Batteries vs Hydrogen

Batteries vs Hydrogen in Electric Vehicles

Hydrogen electric vehicles vs battery electric vehicles... I have heard this debate many times and I finally got around to write about it and share my thoughts.

My TL;DR is that while I believe both are promising technologies, my research has led me to conclude that battery electric vehicles are not only a superior experience today but also have a much more promising future.

Proponents of hydrogen electric vehicles point to the fact that hydrogen electric vehicles have the capacity for higher energy density than current battery electric vehicles, and thus will be able to outcompete battery electric vehicles on range and cost of transport.

And while it is true that hydrogen has energy density advantages over the current generation of batteries, this fact doesn't tell the whole story.

First, battery electric vehicles have lower costs associated with them and are much more straightforward to deploy than hydrogen electric vehicles. See these videos on Hydrogen by Real Engineering (opens in a new tab), Sabine Hossenfelder (opens in a new tab), and Matt Ferrell (opens in a new tab) that spell out many of the issues with hydrogen electrics.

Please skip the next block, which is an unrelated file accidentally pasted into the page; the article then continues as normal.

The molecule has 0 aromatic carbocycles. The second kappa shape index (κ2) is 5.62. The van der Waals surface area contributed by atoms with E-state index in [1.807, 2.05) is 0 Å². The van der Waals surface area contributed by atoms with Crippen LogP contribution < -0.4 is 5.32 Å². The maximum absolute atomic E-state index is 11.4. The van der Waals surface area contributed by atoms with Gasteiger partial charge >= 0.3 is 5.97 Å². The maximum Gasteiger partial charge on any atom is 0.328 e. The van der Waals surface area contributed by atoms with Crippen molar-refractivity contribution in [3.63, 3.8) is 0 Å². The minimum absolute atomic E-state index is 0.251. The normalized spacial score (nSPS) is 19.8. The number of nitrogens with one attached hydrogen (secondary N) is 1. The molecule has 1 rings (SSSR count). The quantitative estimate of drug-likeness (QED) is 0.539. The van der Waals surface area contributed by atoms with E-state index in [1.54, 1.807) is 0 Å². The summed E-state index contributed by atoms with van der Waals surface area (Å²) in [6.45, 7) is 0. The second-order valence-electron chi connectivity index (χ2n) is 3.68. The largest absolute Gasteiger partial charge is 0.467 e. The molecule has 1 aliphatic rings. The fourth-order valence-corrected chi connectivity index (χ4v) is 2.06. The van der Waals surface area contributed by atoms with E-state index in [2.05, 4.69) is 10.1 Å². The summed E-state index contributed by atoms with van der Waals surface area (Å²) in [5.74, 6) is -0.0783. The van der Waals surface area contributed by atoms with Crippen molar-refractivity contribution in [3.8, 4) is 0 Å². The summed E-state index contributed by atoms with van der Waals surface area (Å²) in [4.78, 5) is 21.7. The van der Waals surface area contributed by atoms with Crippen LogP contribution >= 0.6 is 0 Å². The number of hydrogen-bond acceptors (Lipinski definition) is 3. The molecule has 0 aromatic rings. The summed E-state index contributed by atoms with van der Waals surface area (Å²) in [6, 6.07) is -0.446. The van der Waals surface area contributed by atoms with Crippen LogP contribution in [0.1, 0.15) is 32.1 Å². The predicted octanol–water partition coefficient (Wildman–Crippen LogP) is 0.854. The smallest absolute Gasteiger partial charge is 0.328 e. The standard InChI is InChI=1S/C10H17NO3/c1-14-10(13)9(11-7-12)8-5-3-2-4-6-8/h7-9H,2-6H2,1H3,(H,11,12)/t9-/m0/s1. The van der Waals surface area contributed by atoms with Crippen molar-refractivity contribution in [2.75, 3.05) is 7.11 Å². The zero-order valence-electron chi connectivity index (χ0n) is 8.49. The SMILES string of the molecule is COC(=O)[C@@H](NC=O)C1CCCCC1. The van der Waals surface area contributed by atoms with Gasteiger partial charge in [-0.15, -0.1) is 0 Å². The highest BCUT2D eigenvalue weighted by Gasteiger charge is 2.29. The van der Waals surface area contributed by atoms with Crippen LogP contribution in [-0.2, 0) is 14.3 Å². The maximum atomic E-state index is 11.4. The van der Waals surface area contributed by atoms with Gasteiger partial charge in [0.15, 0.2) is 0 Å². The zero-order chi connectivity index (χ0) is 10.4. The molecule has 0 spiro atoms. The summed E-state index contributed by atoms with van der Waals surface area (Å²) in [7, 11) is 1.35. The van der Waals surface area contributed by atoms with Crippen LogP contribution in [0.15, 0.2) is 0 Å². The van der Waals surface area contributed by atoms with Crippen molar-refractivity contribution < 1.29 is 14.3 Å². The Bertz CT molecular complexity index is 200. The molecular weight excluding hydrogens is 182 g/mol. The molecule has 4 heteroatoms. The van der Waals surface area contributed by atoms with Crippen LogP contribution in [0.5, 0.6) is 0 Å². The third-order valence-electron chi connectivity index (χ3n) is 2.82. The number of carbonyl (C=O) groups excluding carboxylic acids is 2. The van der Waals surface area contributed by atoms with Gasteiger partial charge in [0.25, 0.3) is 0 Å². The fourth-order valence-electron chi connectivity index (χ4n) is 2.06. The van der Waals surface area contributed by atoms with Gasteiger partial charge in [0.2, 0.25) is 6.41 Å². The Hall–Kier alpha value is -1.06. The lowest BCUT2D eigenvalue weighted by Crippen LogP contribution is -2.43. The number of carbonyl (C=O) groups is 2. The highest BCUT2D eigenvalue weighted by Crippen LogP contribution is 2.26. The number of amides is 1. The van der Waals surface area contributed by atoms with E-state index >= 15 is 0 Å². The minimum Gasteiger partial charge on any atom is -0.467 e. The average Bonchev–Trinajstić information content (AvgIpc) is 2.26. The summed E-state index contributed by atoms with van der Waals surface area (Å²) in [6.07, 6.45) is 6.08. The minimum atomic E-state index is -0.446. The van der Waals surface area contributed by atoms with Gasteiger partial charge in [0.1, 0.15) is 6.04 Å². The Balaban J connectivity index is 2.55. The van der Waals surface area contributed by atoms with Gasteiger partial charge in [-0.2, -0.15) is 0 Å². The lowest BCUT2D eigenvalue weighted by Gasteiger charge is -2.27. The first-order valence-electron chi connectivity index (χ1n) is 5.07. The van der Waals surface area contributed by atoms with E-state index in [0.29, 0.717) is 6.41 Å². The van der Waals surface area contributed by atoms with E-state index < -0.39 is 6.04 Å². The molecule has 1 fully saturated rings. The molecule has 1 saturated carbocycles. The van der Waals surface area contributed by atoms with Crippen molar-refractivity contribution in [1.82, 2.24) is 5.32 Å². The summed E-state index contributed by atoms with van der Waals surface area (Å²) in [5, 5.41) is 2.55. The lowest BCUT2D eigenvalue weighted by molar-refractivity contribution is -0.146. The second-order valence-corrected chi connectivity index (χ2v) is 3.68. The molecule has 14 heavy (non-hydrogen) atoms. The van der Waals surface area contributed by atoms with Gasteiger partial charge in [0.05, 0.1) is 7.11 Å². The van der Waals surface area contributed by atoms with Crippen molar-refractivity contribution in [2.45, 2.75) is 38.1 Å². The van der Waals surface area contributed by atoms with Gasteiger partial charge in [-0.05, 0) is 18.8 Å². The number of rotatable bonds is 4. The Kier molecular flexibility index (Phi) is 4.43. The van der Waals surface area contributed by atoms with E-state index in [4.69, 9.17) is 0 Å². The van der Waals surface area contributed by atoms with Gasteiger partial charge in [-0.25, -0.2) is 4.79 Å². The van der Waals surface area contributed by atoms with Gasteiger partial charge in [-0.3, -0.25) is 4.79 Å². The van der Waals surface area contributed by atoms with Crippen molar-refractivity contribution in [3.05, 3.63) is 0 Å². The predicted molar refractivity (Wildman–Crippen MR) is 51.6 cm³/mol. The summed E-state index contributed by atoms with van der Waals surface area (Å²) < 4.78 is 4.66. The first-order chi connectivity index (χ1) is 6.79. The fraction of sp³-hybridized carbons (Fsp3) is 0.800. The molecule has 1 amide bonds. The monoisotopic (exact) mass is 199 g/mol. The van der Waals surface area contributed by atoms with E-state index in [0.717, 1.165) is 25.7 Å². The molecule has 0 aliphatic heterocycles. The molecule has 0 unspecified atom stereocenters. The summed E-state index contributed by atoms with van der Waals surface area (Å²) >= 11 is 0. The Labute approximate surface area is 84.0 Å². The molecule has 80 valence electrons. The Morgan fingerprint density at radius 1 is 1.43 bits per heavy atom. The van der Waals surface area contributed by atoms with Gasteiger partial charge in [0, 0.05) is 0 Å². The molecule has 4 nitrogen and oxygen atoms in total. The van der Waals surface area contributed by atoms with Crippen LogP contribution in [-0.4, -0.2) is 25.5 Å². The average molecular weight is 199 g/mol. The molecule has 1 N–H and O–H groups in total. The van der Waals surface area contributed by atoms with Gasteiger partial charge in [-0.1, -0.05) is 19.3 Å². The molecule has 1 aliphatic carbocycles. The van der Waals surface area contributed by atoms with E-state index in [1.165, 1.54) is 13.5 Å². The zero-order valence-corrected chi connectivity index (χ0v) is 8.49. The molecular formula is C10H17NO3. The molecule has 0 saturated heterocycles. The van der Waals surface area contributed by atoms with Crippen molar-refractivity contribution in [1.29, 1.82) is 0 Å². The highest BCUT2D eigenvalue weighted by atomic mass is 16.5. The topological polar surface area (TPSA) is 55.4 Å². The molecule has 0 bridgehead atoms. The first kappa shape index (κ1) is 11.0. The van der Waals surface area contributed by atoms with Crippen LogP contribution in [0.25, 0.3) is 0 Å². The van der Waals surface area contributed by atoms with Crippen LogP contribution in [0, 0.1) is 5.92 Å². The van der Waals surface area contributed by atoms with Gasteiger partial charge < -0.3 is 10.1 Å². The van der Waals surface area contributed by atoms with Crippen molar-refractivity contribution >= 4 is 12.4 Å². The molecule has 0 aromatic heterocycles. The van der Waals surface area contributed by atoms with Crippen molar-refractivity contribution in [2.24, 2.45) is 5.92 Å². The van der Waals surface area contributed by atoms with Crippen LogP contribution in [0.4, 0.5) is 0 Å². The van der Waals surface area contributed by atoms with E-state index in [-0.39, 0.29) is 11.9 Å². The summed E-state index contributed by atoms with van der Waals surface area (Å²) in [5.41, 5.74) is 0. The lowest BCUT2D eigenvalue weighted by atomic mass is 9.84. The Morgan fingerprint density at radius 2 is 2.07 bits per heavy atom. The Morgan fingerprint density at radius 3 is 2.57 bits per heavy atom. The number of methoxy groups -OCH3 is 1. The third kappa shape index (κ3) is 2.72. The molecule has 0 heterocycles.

Second, battery electric vehicles have the potential to incorporate higher density battery technologies, which have the potential to significantly improve their range and cost. See these videos on Solid State Batteries (opens in a new tab) and Liquid Metal Batteries (opens in a new tab) by Matt Ferrell. Beyond these two types of batteries, there are also next-generation lithium ion batteries, lithium sulfur batteries, and niobium batteries, all of which promise to increase range and decrease cost relative to current lithium ion batteries.

Overall, the reality is that (1) in today's world, battery electric vehicles deliver a much better value proposition than hydrogen electric vehicles, and (2) while there's capacity for hydrogen electric vehicles to improve, there's also capacity for battery electric vehicles to improve, and the potential improvements to battery-centric systems look much more promising on the whole.